This is the season when, after years of having their heads filled with ideas, ranks of graduates put on caps and gowns and contain their excitement long enough to hear a succession of speakers offer a few final insights before they step out into the future. Whatever the horizon looks like from beneath the mortarboard this year, two things are certain: the future is brighter with a college education and a college education is now so expensive that its financial obligations are likely to be a part of that future for a long time to come.
This year, students are graduating from college with an average debt of more than $25,000, and the aggregate debt for student loans nationally has topped $1 trillion. The student debt “crisis” prompted President Obama to issue executive orders earlier this month that include a cap on student loan payments at 10 percent of a borrower’s income and extends the repayment period to 20 years for up to five million borrowers. Meanwhile, in the US Senate, Senator Elizabeth Warren (D-Mass.) is looking for ways around a Republican filibuster to reform student loan interest rates.
It is true that a generation of educated-but-indebted graduates are putting off buying homes, starting families, and otherwise getting on with the future while they attend to their nascent careers and the economics of “real life.” And a meme has emerged among bloggers and columnists that a college education just may not be worth it anymore, given all the opportunities these days for innovators with or without a degree. Think of all those “one percenters” who never went to college, right? The only problem with that proposition is that it is not supported by evidence.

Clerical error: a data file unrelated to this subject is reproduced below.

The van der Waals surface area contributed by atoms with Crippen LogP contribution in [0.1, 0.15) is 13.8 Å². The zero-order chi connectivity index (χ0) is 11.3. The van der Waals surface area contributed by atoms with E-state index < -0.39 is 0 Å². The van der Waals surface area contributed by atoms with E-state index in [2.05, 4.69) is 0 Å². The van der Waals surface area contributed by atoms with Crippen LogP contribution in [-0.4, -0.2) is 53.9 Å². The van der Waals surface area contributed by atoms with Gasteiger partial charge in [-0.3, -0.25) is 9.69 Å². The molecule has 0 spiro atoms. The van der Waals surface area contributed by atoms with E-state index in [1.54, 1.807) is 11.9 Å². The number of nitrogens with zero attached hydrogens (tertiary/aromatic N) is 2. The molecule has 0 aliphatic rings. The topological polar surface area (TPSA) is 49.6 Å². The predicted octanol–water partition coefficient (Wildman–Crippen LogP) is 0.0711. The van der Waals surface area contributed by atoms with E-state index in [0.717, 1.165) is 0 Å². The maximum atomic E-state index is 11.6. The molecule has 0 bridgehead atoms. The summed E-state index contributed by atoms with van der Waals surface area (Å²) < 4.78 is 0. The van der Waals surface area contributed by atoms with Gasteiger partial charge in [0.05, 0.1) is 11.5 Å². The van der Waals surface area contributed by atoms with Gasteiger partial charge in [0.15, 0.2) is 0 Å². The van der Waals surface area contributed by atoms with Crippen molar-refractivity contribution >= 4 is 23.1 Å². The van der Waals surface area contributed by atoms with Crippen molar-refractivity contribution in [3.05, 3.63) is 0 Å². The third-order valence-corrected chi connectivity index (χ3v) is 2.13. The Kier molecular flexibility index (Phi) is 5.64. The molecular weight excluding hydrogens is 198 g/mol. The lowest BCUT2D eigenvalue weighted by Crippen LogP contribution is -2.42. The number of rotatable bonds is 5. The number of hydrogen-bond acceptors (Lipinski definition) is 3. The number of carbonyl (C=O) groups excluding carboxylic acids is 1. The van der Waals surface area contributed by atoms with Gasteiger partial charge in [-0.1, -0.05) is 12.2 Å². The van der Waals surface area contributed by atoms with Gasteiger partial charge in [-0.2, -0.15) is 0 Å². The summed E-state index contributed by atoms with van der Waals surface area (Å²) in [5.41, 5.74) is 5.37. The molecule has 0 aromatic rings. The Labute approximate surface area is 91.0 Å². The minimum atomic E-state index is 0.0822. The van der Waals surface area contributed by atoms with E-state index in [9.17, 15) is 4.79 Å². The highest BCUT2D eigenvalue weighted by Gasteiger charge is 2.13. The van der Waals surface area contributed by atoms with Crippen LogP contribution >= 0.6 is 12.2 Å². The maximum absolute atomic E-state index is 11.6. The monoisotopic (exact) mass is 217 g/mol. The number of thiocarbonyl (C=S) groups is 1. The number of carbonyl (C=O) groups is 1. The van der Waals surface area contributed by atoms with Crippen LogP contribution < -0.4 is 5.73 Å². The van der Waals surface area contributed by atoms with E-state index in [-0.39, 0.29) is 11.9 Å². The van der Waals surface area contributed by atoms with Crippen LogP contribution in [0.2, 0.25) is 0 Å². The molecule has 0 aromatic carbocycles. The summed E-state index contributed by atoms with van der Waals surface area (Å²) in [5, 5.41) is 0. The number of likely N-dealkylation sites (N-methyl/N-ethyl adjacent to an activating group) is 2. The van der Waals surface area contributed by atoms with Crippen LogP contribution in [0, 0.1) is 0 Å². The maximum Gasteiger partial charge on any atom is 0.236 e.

Science magazine published an article last month by MIT economist David Autor, who examined income inequality in America and noted that despite media focus on the income gap between the top one percent and the rest of us, the biggest wage disparities are emerging between those who are educated and those who are not. The decision not to go to college, according to Dr Autor, costs students $500,000 in earnings over the course of a lifetime. It is a debt that is not paid in installments, but in persistent privation that exacts a steep price from individuals, families, and society.
Newtown invested $13,436.69 this year in the education of each of the Newtown High School graduates who picked up their high school diplomas Tuesday at the O’Neill Center at WestConn. As much as we argue as a community about the cost of schools as we assemble budgets, there is no arguing with the success embodied in the NHS commencement exercises. As a community, public education is our most important duty and our most gratifying achievement. Of all the ideas we have managed to fill their heads with since kindergarten, let us hope that one in particular sticks with the graduates: education enriches not only paychecks but entire lifetimes. With that final insight, we release the Class of 2014 to the future with our best wishes.